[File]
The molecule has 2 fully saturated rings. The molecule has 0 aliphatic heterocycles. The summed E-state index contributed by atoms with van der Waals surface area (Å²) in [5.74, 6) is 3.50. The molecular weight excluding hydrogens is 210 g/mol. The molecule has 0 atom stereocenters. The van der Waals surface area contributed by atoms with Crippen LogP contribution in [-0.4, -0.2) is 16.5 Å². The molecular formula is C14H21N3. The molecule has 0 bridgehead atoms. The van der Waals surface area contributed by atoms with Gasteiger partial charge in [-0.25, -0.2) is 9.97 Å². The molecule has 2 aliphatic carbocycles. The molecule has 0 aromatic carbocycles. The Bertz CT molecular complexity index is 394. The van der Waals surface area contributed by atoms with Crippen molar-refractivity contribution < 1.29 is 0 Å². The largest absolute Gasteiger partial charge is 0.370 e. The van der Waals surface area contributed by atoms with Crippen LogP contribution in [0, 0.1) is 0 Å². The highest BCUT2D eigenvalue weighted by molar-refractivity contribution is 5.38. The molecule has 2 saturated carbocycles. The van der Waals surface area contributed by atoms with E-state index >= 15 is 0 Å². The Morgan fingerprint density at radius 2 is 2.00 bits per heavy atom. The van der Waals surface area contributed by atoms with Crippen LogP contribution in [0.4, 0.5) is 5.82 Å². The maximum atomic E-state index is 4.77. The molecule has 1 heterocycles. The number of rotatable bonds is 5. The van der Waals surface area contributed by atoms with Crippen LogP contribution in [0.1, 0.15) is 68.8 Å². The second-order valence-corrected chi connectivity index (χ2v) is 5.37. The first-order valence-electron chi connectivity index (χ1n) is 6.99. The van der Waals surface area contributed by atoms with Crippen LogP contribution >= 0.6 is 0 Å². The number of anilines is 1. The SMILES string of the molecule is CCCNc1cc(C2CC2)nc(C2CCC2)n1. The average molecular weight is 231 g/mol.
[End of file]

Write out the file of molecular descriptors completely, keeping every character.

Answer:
The molecule has 2 fully saturated rings. The molecule has 0 aliphatic heterocycles. The summed E-state index contributed by atoms with van der Waals surface area (Å²) in [5.74, 6) is 3.50. The molecular weight excluding hydrogens is 210 g/mol. The molecule has 0 atom stereocenters. The van der Waals surface area contributed by atoms with Crippen LogP contribution in [-0.4, -0.2) is 16.5 Å². The molecular formula is C14H21N3. The molecule has 0 bridgehead atoms. The van der Waals surface area contributed by atoms with Gasteiger partial charge in [-0.25, -0.2) is 9.97 Å². The molecule has 2 aliphatic carbocycles. The molecule has 0 aromatic carbocycles. The Bertz CT molecular complexity index is 394. The van der Waals surface area contributed by atoms with Crippen molar-refractivity contribution < 1.29 is 0 Å². The largest absolute Gasteiger partial charge is 0.370 e. The van der Waals surface area contributed by atoms with Crippen LogP contribution in [0, 0.1) is 0 Å². The highest BCUT2D eigenvalue weighted by molar-refractivity contribution is 5.38. The molecule has 2 saturated carbocycles. The van der Waals surface area contributed by atoms with E-state index >= 15 is 0 Å². The Morgan fingerprint density at radius 2 is 2.00 bits per heavy atom. The van der Waals surface area contributed by atoms with Crippen LogP contribution in [0.4, 0.5) is 5.82 Å². The maximum atomic E-state index is 4.77. The molecule has 1 heterocycles. The number of rotatable bonds is 5. The van der Waals surface area contributed by atoms with Crippen LogP contribution in [0.1, 0.15) is 68.8 Å². The second-order valence-corrected chi connectivity index (χ2v) is 5.37. The first-order valence-electron chi connectivity index (χ1n) is 6.99. The van der Waals surface area contributed by atoms with Crippen LogP contribution >= 0.6 is 0 Å². The number of anilines is 1. The SMILES string of the molecule is CCCNc1cc(C2CC2)nc(C2CCC2)n1. The average molecular weight is 231 g/mol.